Tuesday, July 14, 2009
Marynell Meadors has become the focal point of criticism for many Atlanta Dream fans. This is understandable. The team almost set a record for futility last year with a 4-30 finish and fans are impatient for the team to get to the playoffs after the acquisition of Chamique Holdsclaw and after seeing the solid post play of Erika de Souza and Sancho Lyttle. However, this begs the question: could the fans honestly have done much better?
The fact is that the team had to be put together from the castoffs of other WNBA franchises. Furthermore, the Dream was not granted an advantageous draft position, denying them the chance of acquiring a Candace Parker-like game-changer. This left us with players who were either never very good to begin with, or those who through physical (or mental) infirmity were found wanting by other teams. (The proof of the postulate: almost the entire team was sent packing in the 2008-09 offseason.)
Putting together a team requires having an answer to the question of how a team should be put together. One can almost think of it as a question on a bar exam:
"Given: You are hired by an owner to be the coach of his expansion league WNBA franchise. Please state, in detail, the principles you would apply to building this team to a championship caliber club within the next five years."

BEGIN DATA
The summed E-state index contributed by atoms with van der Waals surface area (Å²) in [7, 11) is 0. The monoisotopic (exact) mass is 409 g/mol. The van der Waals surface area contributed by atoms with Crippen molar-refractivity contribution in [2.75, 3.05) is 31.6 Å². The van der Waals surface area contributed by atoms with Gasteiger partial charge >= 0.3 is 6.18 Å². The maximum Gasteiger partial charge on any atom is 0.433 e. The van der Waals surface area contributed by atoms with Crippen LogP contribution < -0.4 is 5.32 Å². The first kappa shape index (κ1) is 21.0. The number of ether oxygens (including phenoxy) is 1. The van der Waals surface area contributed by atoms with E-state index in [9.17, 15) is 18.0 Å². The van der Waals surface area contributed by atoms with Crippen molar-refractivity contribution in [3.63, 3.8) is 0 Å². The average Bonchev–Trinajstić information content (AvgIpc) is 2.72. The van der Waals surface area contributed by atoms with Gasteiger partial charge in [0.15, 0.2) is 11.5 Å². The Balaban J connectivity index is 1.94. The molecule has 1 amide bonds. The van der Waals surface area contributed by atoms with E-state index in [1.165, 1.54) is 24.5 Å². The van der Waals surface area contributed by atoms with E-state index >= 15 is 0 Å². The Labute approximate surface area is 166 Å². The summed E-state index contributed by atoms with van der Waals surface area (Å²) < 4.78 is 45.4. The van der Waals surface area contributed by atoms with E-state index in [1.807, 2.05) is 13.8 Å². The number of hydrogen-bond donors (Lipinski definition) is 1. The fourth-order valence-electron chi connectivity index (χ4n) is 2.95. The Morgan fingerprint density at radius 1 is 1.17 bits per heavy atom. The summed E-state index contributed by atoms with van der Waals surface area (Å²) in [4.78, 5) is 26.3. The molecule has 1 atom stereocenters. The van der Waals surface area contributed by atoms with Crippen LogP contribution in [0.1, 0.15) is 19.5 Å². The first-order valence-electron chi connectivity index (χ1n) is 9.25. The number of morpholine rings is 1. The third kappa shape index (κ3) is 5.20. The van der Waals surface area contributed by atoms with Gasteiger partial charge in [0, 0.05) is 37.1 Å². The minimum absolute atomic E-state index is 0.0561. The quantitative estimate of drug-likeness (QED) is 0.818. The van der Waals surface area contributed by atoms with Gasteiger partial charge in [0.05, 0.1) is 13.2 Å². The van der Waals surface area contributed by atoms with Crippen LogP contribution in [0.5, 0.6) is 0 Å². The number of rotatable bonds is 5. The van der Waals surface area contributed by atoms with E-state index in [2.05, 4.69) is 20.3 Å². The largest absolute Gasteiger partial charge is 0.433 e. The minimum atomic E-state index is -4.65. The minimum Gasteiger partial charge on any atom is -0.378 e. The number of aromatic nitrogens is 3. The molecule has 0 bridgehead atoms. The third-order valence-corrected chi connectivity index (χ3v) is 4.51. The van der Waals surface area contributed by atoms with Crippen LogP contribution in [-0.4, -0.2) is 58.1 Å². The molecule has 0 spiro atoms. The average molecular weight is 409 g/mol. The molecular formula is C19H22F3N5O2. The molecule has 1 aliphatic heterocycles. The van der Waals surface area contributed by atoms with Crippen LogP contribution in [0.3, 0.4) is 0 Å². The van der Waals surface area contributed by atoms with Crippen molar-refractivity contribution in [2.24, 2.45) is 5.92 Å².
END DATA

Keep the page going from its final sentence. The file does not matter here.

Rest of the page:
This exam is strictly pass-fail based on one question, because your job depends on it. What is your "franchise philosophy?" so to speak? If you had to explain what the Atlanta Dream was "about" in 20 words or less what would it be? Some examples:
Detroit Shock: "Mental toughness. Veterans." (at least when Bill Laimbeer was coach)
Phoenix Mercury: "Run and gun. Fast players. Good shooters."
Los Angeles Sparks: "Tough post play."
Minnesota Lynx: "Youth development."
San Antonio Silver Stars: "Good character players. No Milos."
A team's philosophy of play - its Bible, if you would - should also answer one of the most common questions asked of any coach: "offense or defense?" Fire, or water?
In football, the pat answer is "defense wins championships", but there's no pat answer to this question in basketball because each club has roughly the same number of possessions. The problem facing any coach is that he or she must play an equal number of possessions as an offensive and as a defensive squad.
Oddly enough, the "offense or defense" dilemma merges with another question, "everything or one thing". Do you want to be the kind of team that does all things well (to a limited degree) or do you want to have a reputation for doing one particular thing well? I'm sure that most fans would jump up and say "my dream team should do everything well". The problem is that in real life, this can't happen - it's hard to find even a single player who does everything well. If I were building a team, I would probably stress doing one thing well, at least in the beginning.